Babushkin's Catalogue of Jewish Inventions

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Editorial Reviews

Steven M. Bergson
Larry Bush, editor of Jewish Currents magazine, and cartoonist Richard Codor have collaborated on Babushkin's Catalogue of Jewish Inventions, which spoofs contemporary Jewish mishegas with a series of almost credible devices and services, including Blood Libel Insurance, Self-Igniting Sabbath Cigarettes for the observant, and artificial "Frummy Fingers" for Orthodox men who otherwise wouldn't shake a woman's hand.There's a thin line between reality and satire these days, and it can be hard to tell the authors' ideas from real life products and services. The following list includes both — can you tell which ones are real and which aren't?
a. Burglar Alarm Mezuzah, including an "electronic eye" and "shofar alarm"
b. Electric Davening Board, an orthopedic device which assists the user in his or her "shuckling"
c. Passover Seder Reclining Apparatus, attaches to your chair and swivels when it is time to recline during the seder
d. Western Wall Message Board, with cracks between the "stones" to insert messages for friend and family members
e. iHagadah, a full version of the Haggadah for mobile devices
f. Tefillin Mirror, to check that your head straps are worn properly
g. Dial-a-Mom, a phone service for people too busy to call their mothers
h., dating service that lets mothers hand-pick their children's next date

(Actual products: c, e, f, and h) written by Andrew Silow-Carroll, Editor-in-Chief of the New Jersey Jewish News.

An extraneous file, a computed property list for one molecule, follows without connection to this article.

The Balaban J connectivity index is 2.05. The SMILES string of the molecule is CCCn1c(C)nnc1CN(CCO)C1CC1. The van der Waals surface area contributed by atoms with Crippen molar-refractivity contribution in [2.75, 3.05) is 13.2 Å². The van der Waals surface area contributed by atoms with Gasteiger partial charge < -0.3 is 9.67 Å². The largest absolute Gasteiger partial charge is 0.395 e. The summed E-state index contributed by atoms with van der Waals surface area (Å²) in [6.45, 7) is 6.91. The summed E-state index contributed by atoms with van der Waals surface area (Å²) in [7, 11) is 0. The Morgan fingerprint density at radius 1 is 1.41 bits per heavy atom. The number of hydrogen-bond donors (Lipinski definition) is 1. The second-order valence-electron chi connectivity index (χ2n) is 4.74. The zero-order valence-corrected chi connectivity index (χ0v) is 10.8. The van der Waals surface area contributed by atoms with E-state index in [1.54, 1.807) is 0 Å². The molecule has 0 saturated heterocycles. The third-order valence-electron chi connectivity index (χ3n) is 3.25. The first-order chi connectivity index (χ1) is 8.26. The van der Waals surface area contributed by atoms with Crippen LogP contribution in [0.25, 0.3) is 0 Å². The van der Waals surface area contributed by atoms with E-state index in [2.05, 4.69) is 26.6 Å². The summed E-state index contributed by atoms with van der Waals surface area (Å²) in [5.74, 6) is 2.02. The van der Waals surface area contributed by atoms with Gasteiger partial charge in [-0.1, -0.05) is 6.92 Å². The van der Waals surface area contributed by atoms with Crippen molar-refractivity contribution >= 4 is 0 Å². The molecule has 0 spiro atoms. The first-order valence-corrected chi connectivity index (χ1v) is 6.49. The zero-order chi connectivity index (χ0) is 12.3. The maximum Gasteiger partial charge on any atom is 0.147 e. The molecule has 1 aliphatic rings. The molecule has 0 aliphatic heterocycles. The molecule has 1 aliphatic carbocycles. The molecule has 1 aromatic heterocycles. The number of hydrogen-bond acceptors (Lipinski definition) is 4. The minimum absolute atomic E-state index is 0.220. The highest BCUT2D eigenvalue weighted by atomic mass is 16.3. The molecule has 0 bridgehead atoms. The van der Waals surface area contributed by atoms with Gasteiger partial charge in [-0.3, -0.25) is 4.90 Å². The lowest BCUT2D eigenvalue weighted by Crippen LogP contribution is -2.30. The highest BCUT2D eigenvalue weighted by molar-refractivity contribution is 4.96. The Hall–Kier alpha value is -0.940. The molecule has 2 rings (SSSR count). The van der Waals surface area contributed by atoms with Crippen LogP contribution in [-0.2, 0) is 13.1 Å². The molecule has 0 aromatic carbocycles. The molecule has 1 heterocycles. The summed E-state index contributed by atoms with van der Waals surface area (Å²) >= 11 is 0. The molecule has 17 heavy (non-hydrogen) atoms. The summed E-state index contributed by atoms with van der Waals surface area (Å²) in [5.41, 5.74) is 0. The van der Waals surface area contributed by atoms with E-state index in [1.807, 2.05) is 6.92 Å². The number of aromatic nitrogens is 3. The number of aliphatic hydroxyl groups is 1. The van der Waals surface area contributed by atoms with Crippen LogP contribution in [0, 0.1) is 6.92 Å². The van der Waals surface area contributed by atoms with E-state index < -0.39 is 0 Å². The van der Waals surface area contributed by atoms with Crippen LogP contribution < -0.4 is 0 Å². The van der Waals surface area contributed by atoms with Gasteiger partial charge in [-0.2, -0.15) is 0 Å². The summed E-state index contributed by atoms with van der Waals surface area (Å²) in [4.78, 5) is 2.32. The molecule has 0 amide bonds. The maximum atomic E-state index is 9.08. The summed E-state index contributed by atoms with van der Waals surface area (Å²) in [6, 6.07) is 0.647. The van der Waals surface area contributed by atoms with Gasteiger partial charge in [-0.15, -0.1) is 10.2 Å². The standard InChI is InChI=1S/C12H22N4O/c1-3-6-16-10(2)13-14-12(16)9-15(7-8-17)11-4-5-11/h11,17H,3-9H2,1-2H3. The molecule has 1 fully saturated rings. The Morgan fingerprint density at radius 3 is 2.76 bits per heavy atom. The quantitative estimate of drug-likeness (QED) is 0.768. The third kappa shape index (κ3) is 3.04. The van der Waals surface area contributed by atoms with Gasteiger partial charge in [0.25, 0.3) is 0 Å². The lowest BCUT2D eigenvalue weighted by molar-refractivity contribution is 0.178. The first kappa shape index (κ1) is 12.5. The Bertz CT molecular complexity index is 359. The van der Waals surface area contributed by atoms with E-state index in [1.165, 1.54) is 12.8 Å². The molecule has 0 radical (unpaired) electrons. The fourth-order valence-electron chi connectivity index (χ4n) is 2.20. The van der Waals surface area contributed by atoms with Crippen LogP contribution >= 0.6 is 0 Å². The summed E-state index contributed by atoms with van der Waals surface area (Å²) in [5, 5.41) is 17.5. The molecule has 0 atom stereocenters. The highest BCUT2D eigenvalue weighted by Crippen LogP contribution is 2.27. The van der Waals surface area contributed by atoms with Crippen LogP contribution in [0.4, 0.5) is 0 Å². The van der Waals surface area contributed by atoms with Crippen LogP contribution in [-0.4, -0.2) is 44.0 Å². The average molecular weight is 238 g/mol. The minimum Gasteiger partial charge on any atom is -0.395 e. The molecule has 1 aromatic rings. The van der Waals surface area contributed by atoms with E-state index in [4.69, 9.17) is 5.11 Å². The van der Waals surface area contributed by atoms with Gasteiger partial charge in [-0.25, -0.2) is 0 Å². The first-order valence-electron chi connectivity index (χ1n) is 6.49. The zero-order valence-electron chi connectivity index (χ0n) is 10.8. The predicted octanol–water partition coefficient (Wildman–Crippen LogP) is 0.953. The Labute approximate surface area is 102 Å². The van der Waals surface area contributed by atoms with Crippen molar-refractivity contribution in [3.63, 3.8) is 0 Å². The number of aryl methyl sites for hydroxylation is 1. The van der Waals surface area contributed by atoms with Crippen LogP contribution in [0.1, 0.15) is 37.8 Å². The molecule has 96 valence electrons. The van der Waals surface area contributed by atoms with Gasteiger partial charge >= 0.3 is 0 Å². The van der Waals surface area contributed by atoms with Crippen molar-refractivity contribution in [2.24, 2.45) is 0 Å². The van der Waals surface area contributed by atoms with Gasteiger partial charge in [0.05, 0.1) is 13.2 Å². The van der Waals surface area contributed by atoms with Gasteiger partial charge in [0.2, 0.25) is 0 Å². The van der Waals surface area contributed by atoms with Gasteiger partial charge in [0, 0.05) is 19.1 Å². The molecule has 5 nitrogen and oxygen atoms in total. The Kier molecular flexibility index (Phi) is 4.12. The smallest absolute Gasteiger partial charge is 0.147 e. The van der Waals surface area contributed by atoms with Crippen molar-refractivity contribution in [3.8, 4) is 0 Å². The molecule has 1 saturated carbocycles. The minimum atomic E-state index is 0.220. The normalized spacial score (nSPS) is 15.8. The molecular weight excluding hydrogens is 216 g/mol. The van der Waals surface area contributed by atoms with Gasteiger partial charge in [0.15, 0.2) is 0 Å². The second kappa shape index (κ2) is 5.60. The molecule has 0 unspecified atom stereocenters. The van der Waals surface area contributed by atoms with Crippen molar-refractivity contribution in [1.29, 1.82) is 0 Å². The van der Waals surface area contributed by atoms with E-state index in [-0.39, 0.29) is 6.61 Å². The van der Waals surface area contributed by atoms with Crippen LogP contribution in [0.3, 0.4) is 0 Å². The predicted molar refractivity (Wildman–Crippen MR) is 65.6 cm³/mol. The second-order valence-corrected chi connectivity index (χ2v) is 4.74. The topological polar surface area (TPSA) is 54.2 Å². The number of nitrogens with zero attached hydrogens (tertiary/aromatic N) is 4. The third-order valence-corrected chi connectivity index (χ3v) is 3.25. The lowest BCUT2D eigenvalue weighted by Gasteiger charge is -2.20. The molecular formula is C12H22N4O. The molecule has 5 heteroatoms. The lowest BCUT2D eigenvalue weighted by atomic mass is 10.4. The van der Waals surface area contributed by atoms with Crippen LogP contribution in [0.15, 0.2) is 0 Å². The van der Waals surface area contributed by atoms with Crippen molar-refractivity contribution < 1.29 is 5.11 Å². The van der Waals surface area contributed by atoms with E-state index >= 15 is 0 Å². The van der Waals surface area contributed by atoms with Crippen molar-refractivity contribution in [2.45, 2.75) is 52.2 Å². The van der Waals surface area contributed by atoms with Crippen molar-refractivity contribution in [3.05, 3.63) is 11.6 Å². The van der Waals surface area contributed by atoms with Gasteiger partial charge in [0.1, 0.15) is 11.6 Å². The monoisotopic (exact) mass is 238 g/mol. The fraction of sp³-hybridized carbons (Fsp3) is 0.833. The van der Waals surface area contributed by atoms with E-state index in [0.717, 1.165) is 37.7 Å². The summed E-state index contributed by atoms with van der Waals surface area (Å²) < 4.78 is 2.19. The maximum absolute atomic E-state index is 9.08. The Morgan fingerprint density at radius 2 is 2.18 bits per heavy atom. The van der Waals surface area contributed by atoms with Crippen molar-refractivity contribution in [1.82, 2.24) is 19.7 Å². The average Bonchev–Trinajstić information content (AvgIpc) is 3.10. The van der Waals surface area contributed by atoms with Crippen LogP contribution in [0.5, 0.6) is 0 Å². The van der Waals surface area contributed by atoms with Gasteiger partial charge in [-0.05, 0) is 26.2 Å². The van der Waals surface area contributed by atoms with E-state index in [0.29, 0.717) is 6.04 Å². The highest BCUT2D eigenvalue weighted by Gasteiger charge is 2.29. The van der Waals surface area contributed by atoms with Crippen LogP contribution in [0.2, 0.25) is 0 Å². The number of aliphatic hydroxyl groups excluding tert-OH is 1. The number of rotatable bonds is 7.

In today's techno-savvy world, it seems there is a device or "app" for anything and everything. Since technology can be applied to Jewish living, we have seen a variety of popular and not-so-popular gadgets enter the market - from programmable ovens with a 72-hour "sabbath" setting to's iphone siddur. Playing upon this gadget trend, the authors offer us a plethora of funny examples of fictional products for the modern Jewish consumer. The humor ranges from the ridiculous (live gefilte fish) to the stereotypical (Yenta, the Jewish GPS), from Tanakh-based (Vashti's Secret) to clever puns (Judyism, Yiddishkite) to the slightly offensive (Jihad Ejection Suit, Loving Chaim Yankl). Codor's whimsical cartoonish illustrations are a welcome accompaniment to the sparse descriptions, providing the visual punch lines and demonstrating how these would work with an economy of line that keeps the entries from being too dense. There's a faux glossary at the end of the book.

As a librarian, I'm compelled to point out that the "Transliteration Specs" are actually "Translation Specs." However, I'm just as compelled to point out that the book covers of the non-existent "Babushkin's Goldene Book Series" are cute. I would buy a copy of Curious George Goes to Shul if it was ever printed.

Recommended for the adult or teen humor section of public, synagogue, and school libraries.
MLIS, Jewish Comics Blog
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Product Details

  • ISBN-13: 9780979921827
  • Publisher: Loose Line Productions Incorporated
  • Publication date: 11/20/2011
  • Pages: 80
  • Age range: 9 years
  • Product dimensions: 5.40 (w) x 8.40 (h) x 0.40 (d)

Meet the Author

Richard Codor makes a living drawing humorously. He is the co-creator and illustrator of the cartoon Joyous Haggadah, All You Want to Know about Sabbath Services: A Guide for the Perplexed, and the children's book, Too Many Latkes! Codor does storyboards for children's animated movies, TV shows and advertising. He is a recipient of the Jewish Press Association/Rockower Award for Cartooning and the Charles Shulz Prize. He makes his home in Brooklyn. You can see his work at and

Lawrence Bush is the editor of Jewish Currents magazine and the author of Bessie: A Novel of Love and Revolution; American Torah Toons: 54 Illustrated Commentaries; and Waiting for God: The Spiritual Explorations of a Reluctant Atheist, among other books. His essays and fiction have appeared in the New York Times, Tikkun, the Village Voice, and MAD. Bush writes short daily blog about the date in progressive Jewish history ( The first year's entries have been compiled into a new book, JEWDAYO.

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